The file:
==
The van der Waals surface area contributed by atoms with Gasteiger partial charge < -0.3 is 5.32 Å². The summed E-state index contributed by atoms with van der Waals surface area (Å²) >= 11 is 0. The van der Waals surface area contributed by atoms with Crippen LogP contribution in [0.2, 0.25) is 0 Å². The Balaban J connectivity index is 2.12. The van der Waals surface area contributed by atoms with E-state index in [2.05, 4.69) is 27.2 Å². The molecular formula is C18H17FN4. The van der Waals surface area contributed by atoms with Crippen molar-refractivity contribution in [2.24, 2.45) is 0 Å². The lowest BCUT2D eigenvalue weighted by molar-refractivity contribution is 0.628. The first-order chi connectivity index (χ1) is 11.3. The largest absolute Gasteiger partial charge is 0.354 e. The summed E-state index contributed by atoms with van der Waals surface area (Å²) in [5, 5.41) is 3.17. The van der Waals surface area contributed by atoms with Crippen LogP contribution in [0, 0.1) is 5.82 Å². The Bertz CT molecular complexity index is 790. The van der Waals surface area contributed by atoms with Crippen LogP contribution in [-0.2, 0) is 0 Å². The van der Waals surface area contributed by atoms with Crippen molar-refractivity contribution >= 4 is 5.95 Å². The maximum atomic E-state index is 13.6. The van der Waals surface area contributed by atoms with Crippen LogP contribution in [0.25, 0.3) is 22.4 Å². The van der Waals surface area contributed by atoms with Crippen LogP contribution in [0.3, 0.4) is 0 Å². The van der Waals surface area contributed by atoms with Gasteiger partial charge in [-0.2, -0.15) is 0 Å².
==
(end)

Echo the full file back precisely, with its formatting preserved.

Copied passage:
The van der Waals surface area contributed by atoms with Gasteiger partial charge < -0.3 is 5.32 Å². The summed E-state index contributed by atoms with van der Waals surface area (Å²) >= 11 is 0. The van der Waals surface area contributed by atoms with Crippen LogP contribution in [0.2, 0.25) is 0 Å². The Balaban J connectivity index is 2.12. The van der Waals surface area contributed by atoms with E-state index in [2.05, 4.69) is 27.2 Å². The molecular formula is C18H17FN4. The van der Waals surface area contributed by atoms with Crippen molar-refractivity contribution in [2.24, 2.45) is 0 Å². The lowest BCUT2D eigenvalue weighted by molar-refractivity contribution is 0.628. The first-order chi connectivity index (χ1) is 11.3. The largest absolute Gasteiger partial charge is 0.354 e. The summed E-state index contributed by atoms with van der Waals surface area (Å²) in [5, 5.41) is 3.17. The van der Waals surface area contributed by atoms with Crippen LogP contribution in [0, 0.1) is 5.82 Å². The Bertz CT molecular complexity index is 790. The van der Waals surface area contributed by atoms with Crippen LogP contribution in [-0.2, 0) is 0 Å². The van der Waals surface area contributed by atoms with Crippen molar-refractivity contribution >= 4 is 5.95 Å². The maximum atomic E-state index is 13.6. The van der Waals surface area contributed by atoms with Crippen LogP contribution in [0.25, 0.3) is 22.4 Å². The van der Waals surface area contributed by atoms with Crippen LogP contribution in [0.3, 0.4) is 0 Å². The van der Waals surface area contributed by atoms with Gasteiger partial charge in [-0.2, -0.15) is 0 Å².